Parents react to approval of COVID-19 vaccine for children aged five to 11 in Canada

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Health Canada approved a COVID-19 vaccine for children between the ages of five and 11 on Friday. Here's a look at how some parents are feeling about the upcoming vaccine rollout for young kids.

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Lisa Dorning

The Toronto mother said she was "incredibly relieved" to hear that her 11-year-old son could soon get vaccinated, allowing him to be protected from the virus as he goes to school, participates in extracurricular activities and interacts with family.

"We're absolutely thrilled with every chance to return to normalcy and to help ensure that Jack has as normal and healthy a childhood as possible, we're gonna seize upon it," she said.

Dorning said she, her husband and three older children had rushed to get vaccinated as soon as possible earlier this year in an effort to protect themselves and those around them.

While her youngest son isn’t a fan of needles, Dorning said he's ready to get the jab because he "absolutely understands" the importance of protecting himself, his family and his community from COVID-19.

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Jen Moore

Moore, a resident of River Philip, N.S., was homeschooling her two children until February to reduce their risk of catching COVID-19.

The kids have since returned to school and her 14-year-old son has been vaccinated, but Moore said she's been anxiously waiting to hear when her 10-year-old daughter could also get the jab.

"I'll feel so much better once when she's vaccinated. And I know it's not 100 per cent, but at least there's, you know, a lot of protection," said Moore.

While she and her daughter are "excited" about booking a vaccine appointment soon, Moore said she wishes the Nova Scotia government had set up a pre-registration system for children's vaccine appointments in advance of the Health Canada approval, such as those set up in Alberta and British Columbia.

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Cathryn Carruthers

Carruthers, who lives in Calgary, said she has received two doses of a COVID-19 vaccine but is hesitant about getting her two children vaccinated.

"We don't feel ready or informed enough yet to proceed with vaccination with the children right away," she said.

She blamed Alberta's leadership for creating the confusion she feels about the vaccine, especially after the province lifted restrictions in the summer and then put them back in place in the fall after the province was hit with a fourth wave.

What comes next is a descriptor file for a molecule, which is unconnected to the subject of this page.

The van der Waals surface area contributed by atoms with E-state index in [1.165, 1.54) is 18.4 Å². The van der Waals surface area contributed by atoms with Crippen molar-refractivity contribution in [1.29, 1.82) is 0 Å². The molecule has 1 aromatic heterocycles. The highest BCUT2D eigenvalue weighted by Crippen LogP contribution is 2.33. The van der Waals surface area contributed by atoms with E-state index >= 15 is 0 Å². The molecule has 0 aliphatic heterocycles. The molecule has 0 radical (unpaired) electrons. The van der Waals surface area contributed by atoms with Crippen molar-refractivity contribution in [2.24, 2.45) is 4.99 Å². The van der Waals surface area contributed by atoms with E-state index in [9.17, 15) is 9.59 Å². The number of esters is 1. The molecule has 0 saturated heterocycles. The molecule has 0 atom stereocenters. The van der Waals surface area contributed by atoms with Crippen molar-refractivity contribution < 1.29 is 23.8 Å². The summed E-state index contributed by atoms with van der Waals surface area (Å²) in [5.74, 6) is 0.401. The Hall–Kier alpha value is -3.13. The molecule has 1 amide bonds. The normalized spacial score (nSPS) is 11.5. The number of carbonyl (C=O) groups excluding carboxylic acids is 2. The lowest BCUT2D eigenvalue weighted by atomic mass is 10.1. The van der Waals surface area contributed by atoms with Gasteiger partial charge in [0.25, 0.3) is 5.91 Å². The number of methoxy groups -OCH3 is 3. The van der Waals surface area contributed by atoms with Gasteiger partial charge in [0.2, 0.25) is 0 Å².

Carruthers said she has been in touch with her family doctor and is continuing to learn more about the vaccine to determine when and if she will get her children vaccinated.

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Dr. Shazma Mithani

Mithani, an Edmonton-based emergency room doctor who works with adults and children, said she has already registered her five-year-old daughter for a vaccine through Alberta Health Services' website.

The health agency has said appointments will be available as soon as the province receives supply but residents can register their children online in advance.

"We know this age group in particular was driving infections in the last wave in Alberta so I feel very strongly that getting vaccinated for the kids is important," she said.

"This is getting us one step closer to finally being past this pandemic because until we vaccinate our children, it's going to be really hard to not avoid another wave, especially as we move indoors."

Mithani said the pandemic has highlighted how dangerous misinformation is so she encouraged Albertans to speak to a health-care provider if they are hesitant about getting their kids vaccinated.

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Mark Przepiora

Przepiora said his five-year-old daughter started kindergarten this year as COVID-19 cases started "skyrocketing" in Alberta.

Nearly every week in this past wave of the virus, he said he's received an email informing him of another exposure either in his daughter's school or class.

"She stayed in school, and thankfully, everything worked out, but, it was a crapshoot," the Calgary father said.

Przepiora, who has already pre-registered his daughter for a vaccine, said he's looking forward to her being fully vaccinated to help ease the nerves he's felt throughout much of the pandemic.

"Obviously, I wish it wasn't necessary to perform any medical procedures on children, but the fact is that it looks like COVID is here to stay. And really the bottom line for us is that we'd rather our daughter become immune from the vaccine than from the virus," he said.

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This report by The Canadian Press was first published Nov. 19, 2021.

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This story was produced with the financial assistance of the Facebook and Canadian Press News Fellowship.

Noushin Ziafati and Fakiha Baig, The Canadian Press

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